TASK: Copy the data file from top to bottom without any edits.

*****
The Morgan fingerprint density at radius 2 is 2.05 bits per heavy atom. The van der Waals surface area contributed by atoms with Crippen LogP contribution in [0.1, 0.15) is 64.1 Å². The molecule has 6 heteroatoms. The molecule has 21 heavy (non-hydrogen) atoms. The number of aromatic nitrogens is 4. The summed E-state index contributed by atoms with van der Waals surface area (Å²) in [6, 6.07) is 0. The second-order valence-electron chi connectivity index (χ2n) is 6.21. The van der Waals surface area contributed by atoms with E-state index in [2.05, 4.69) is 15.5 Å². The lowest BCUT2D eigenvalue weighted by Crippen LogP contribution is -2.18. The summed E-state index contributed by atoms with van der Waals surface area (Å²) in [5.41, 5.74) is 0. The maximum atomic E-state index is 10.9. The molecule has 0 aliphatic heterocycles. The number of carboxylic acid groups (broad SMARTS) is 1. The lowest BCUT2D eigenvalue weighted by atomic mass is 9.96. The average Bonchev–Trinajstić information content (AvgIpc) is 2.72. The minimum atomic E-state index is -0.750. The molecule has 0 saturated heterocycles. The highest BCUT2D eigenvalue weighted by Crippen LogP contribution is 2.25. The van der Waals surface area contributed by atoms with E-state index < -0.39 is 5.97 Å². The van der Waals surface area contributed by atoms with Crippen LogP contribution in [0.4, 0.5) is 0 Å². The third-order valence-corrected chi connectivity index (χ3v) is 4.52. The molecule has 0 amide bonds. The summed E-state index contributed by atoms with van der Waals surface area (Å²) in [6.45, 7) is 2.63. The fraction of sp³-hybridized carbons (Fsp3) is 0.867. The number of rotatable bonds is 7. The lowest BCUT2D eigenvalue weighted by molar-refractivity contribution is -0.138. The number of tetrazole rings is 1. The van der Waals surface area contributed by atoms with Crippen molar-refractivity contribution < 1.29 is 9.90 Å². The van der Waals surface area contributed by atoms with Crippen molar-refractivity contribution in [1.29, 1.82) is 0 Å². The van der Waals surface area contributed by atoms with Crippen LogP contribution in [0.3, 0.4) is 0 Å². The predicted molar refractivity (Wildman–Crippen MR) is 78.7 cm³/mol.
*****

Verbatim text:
The Morgan fingerprint density at radius 2 is 2.05 bits per heavy atom. The van der Waals surface area contributed by atoms with Crippen LogP contribution in [0.1, 0.15) is 64.1 Å². The molecule has 6 heteroatoms. The molecule has 21 heavy (non-hydrogen) atoms. The number of aromatic nitrogens is 4. The summed E-state index contributed by atoms with van der Waals surface area (Å²) in [6, 6.07) is 0. The second-order valence-electron chi connectivity index (χ2n) is 6.21. The van der Waals surface area contributed by atoms with E-state index in [2.05, 4.69) is 15.5 Å². The lowest BCUT2D eigenvalue weighted by Crippen LogP contribution is -2.18. The summed E-state index contributed by atoms with van der Waals surface area (Å²) in [5.41, 5.74) is 0. The maximum atomic E-state index is 10.9. The molecule has 0 aliphatic heterocycles. The number of carboxylic acid groups (broad SMARTS) is 1. The lowest BCUT2D eigenvalue weighted by atomic mass is 9.96. The average Bonchev–Trinajstić information content (AvgIpc) is 2.72. The minimum atomic E-state index is -0.750. The molecule has 0 saturated heterocycles. The highest BCUT2D eigenvalue weighted by Crippen LogP contribution is 2.25. The van der Waals surface area contributed by atoms with E-state index < -0.39 is 5.97 Å². The van der Waals surface area contributed by atoms with Crippen LogP contribution in [0.4, 0.5) is 0 Å². The third-order valence-corrected chi connectivity index (χ3v) is 4.52. The molecule has 0 amide bonds. The summed E-state index contributed by atoms with van der Waals surface area (Å²) in [6.45, 7) is 2.63. The fraction of sp³-hybridized carbons (Fsp3) is 0.867. The number of rotatable bonds is 7. The lowest BCUT2D eigenvalue weighted by molar-refractivity contribution is -0.138. The number of tetrazole rings is 1. The van der Waals surface area contributed by atoms with Crippen molar-refractivity contribution < 1.29 is 9.90 Å². The van der Waals surface area contributed by atoms with Crippen molar-refractivity contribution in [1.29, 1.82) is 0 Å². The van der Waals surface area contributed by atoms with Crippen LogP contribution in [0.3, 0.4) is 0 Å². The predicted molar refractivity (Wildman–Crippen MR) is 78.7 cm³/mol.